Born to be Wild in Borneo

There is something so serene and peaceful about floating down a river. But doing it on a private houseboat in Borneo surrounded by the jungle on both sides – well that is something altogether special.

This January, I found myself within the thick forests of Kalimantan—the Indonesian side of Borneo, Asia’s largest island. My objective was to see orangutans living wild in their natural habitat in the Tanjung Puting National Park. There are approximately 6,000 wild and rehabilitated orangutans living in this natural and pristine environment under the protection of OFI (Orangutan Foundation International) – so I knew that my chances were good!

My two-story wooden riverboat, called a klotok, was so-named for the sound its engine makes: klok tok tok tok. While it looked like other boats I passed during my river journey, my klotok had built-in small creature comforts such as potable running water, a proper toilet and shower, hot water, and an indoor cabin with electricity from 6 PM to 6 AM, which meant I could charge my phone and sleep with A/C – priceless. A lack of WiFi meant I blissfully carried on while disconnected from the outside world for these two days, which added to the allure of this experience. In addition to my cabin below, I also had an outdoor bed on the upper deck in the event I wanted to sleep out under the stars (romantically draped with mosquito netting). During the day, this upper deck has comfortable seating, so floating down the river became an actual jungle safari with my guide as spotter sitting right off the edge of the front of the boat. He spotted many birds such as hornbills and primates such as the distinctive long-nose Proboscis monkeys (found only on Borneo), gibbons and macaques. We watched (and sometimes only heard) them on both sides of us, jumping from tree to tree next to the river. And of course, we spotted the occasional crocodile along the river bank, always lying in wait.

Photo courtesy of Michael and Barbara Landreth

But my original purpose for visiting was to observe the orangutans. In the two days I spent along the river, I visited three different feeding stations within the national park. Every day at the same time, rangers placed food such as bananas, sweet potatoes and oranges on a wooden platform where the orangutans could come to feed. Since this is only a supplement to what they already eat in the wild and depending on the time of year, you may see varying numbers at the platforms. During my visit in January, the trees were still full of fruit, so the rangers were not sure how many would appear. The rangers made orangutan howling noises to call them to the feeding platform, and it did not take long for the “man of the forest” to make an appearance. On the first day, I saw 7 orangutans including 2 babies. While most would stack up as much fruit as they could carry and disappear just as quickly back into the forest, occasionally others would sit and stay for a while, much to our delight. As you observe these gentle creatures showing a variety of emotions, caring for their babies and more, it was easy to see how the orangutan is our closest living relative, sharing 97% of our DNA. The two hours we were allowed to spend with the orangutans flew by at each station.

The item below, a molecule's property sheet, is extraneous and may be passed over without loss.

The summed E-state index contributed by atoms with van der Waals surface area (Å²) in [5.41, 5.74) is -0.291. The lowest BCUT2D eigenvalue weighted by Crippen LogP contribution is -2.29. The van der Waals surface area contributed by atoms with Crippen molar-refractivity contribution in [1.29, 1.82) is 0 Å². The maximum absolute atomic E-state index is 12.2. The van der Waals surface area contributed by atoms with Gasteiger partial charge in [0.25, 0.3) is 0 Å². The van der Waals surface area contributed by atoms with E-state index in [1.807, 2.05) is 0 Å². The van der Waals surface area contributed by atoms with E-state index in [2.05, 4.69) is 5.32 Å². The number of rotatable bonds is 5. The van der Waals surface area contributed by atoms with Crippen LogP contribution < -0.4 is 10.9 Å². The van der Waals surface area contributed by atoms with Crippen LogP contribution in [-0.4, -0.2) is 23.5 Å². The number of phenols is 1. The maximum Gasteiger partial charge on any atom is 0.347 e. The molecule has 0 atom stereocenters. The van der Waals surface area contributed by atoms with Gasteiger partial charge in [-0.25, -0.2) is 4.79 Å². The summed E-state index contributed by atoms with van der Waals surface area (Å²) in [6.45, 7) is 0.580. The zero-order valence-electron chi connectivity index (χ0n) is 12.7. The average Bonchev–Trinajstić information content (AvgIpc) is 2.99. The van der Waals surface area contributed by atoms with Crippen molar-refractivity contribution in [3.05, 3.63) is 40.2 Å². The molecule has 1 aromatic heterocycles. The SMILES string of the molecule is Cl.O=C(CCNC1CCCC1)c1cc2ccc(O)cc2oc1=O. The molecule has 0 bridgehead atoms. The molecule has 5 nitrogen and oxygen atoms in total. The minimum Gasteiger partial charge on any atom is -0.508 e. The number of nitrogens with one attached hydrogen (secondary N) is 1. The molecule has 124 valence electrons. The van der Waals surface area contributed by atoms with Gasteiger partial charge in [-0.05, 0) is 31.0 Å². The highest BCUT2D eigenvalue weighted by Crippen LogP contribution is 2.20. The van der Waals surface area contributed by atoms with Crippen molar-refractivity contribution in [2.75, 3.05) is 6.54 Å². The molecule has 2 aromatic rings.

The highlight of any trip to this region is the visit to Camp Leakey, an active research facility created in 1971 by Dr. Biruté Galdikas, a protégé of paleoanthropologist Louis Leakey, who also mentored Drs. Dian Fossey and Jane Goodall. Here you can not only see the orangutans, but also learn about the important work being done by Dr. Galdikas and her organization (OFI) to protect these incredible beings which are endangered due to the increasing demand for palm oil. Oil palm plantations are continually being created by clearing virgin tropical rainforest – the very habitat of the orangutan and many other wildlife species in Borneo. While it was amazing to witness the orangutans playing, eating and enjoying their life in the forest, it was sobering to also learn about the dangers they continue to face.

Photo courtesy of Michael and Barbara Landreth

A vigorous trek with my guide through the dense forest away from the research station found me trekking through wild jungle, stepping over logs and branches, past carnivorous pitcher plants and groups of fire ants and staring up at the many orangutan nests high in the treetops. Orangutans make a new nest every single day, where they spend time during the day and sleep at night.

Finally, the trek brought me to the feeding platform here at Camp Leakey. The orangutans here are noticeably different, as many have been rescued as babies and cared for by humans. Even though now free and in the wild, you can still see the emotional connection and the willingness for human interaction. Many would come very close to us and while we were instructed not to touch them, that did not stop them from touching us if they wanted to, and some did! Even the babies were falling into the act, swinging playfully close to our heads and taunting us. Not to be outdone, wild boars circled the bottom of the feeding station (very cute in their own way), eager for any scraps the orangutans might leave behind. All around us, the most colorful butterflies fluttered, attracted as well to the sweet fruit on the platform.

The entire wild scene was something to behold, and I will forever remember feeling so lucky to have experienced this. I enjoyed a last dinner aboard the klotok under the stars, serenaded by the sounds of the jungle and next to a tree full of beautiful fireflies as a complement to my candlelight. It was a magical end to a wild two days in the jungles of Borneo.